“Naked Statistics” from Charles Wheelan – this is not a book that explains the statistical methods in detail. The author, instead, takes a holistic view of statistics and describes using numerous examples how it can solve real world problems. Here I briefly summarize my takeaways using the CSI example from the book.
Why do we use statistics? Statistics is a powerful tool to identify important relationships between things in order to explain certain phenomenon. Such relationships include association and causal effect. The process of a statistical analyst figuring out the relationships is similar to that of a social detective answering the following questions:
The following paragraphs are the core parts (I think) included in the analysis / detective process. Let’s pretend to be social detectives.
This step is not explicitly called out in the book, but I think it is worth mentioning here, as defining a problem sets the purpose of an analysis. For example, there exists terrorism – this is a problem. If there is no terrorism in the world, we would not need to investigate that. Then we want to decompose the problem in order to address it. The ultimate solution is to eliminate terrorism. But to come up with a solution we need to figure out “why”, the causes of terrorism. This why question is also too complex to approach directly as the scope of possible causes is too broad. To narrow the scope, one starting question is “who are likely to be terrorists?”.
To answer the last question above, a common strategy is to compare the characteristics of the past terrorists with that of general population to see what stands out. We want to carefully sample both populations to avoid biases (e.g., focusing on a certain region), as otherwise with the problematic data, any statistical methods will be useless – “garbage in, garbage out”. Then we use descriptive statistics to summarize the two samples, such as their mean, median, standard deviation, of different factors, such as family income. (Mia plugging in data visualization here, complement to statistical summary, a powerful tool to unlock both the trends and issues from data.)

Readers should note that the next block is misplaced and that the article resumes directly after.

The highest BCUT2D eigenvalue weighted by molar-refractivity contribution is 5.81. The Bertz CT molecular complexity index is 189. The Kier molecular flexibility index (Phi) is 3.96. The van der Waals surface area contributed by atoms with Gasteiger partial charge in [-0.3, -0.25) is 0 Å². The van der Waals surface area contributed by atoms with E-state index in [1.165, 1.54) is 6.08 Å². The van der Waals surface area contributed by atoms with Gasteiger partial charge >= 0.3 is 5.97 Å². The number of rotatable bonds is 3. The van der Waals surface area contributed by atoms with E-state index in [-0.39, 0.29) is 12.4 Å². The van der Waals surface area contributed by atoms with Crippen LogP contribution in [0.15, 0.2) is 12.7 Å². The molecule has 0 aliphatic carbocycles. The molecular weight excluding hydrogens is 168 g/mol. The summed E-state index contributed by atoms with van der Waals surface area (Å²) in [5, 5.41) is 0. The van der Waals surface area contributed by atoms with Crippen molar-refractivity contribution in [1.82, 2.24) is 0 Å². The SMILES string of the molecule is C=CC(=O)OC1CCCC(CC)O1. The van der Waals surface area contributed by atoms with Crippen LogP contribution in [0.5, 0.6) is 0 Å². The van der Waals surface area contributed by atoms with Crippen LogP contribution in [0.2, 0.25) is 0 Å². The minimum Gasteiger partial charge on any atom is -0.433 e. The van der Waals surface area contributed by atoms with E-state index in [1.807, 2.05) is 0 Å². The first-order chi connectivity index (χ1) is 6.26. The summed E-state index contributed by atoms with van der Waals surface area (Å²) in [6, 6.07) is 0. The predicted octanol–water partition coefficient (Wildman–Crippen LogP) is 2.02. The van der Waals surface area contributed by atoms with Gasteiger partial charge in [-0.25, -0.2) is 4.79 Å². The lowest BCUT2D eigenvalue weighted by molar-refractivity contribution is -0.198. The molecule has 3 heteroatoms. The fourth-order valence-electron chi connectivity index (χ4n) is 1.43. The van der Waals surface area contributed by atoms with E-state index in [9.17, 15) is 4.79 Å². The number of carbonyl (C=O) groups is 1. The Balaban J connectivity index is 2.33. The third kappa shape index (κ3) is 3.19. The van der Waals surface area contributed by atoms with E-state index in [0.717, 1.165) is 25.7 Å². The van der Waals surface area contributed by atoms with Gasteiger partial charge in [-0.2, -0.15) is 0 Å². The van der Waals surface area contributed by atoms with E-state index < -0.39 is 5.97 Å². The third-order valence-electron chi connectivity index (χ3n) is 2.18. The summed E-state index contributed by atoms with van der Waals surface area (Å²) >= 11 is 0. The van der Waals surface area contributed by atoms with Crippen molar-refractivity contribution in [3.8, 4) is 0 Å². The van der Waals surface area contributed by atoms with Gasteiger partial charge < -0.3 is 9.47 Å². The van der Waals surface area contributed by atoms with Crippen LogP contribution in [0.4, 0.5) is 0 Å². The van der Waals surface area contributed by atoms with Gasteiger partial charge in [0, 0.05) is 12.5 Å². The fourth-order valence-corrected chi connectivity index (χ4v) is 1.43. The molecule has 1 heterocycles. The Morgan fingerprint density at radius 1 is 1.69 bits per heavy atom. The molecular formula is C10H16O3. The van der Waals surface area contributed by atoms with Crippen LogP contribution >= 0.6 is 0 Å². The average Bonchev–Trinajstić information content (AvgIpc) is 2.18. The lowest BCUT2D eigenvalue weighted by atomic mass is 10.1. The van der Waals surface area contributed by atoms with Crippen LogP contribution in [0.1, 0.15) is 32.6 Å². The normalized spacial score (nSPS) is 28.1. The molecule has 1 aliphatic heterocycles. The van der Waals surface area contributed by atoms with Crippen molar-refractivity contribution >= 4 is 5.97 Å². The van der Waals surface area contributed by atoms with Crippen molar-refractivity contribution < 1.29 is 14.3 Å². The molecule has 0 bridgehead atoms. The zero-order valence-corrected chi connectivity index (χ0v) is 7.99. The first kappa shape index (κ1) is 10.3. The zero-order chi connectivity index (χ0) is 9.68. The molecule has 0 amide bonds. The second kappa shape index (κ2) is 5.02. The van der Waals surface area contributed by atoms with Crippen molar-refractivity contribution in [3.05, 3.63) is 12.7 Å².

But with these samples, how do we know whether it reveals the information of the overall population groups (e.g., terrorists)? Central Limit Theorem (CLT) comes to help. It tells the probability that a sample mean (e.g., average family income) will lie within a certain distance of the population mean. We can then calculate how close the sample mean is from the population mean, and get a confidence of that distance. Note that we can never be 100% certain about our conclusion. We can only make an inference, indicating how likely the sample mean to be the truth.
With the collected data, we are now able to hypothesize and test out the factors (e.g., family income) associated with terrorists, using regression. Regression analysis then tells us, for each factor, the effect it has on whether a person is a terrorist (coefficient), together with a level of confidence. We then know what factors matter, and what are irrelevant.
With the answer above, we are now able to touch the second question with a narrower scope. What causes terrorism? One hypothesis is about political goals. There are several approaches to testing out hypotheses about causal effect, and controlled experiment is the most rigorous one, assigning people to different conditions and compare the outcome. However sometimes this approach is not applicable because people cannot be ‘assigned to’ certain conditions. Alternative approaches thus include natural experiment, inequivalent control, difference in differences, etc. These methods often require very careful and clever thoughts to mimic the randomization setup in controlled experiments.
In the above process, the key statistical concepts are highlighted. Again, statistics is a powerful tool to identify important relationships between things in order to explain certain phenomenon. I appreciate that the author jumps out of the text books and connects statistics to the real world.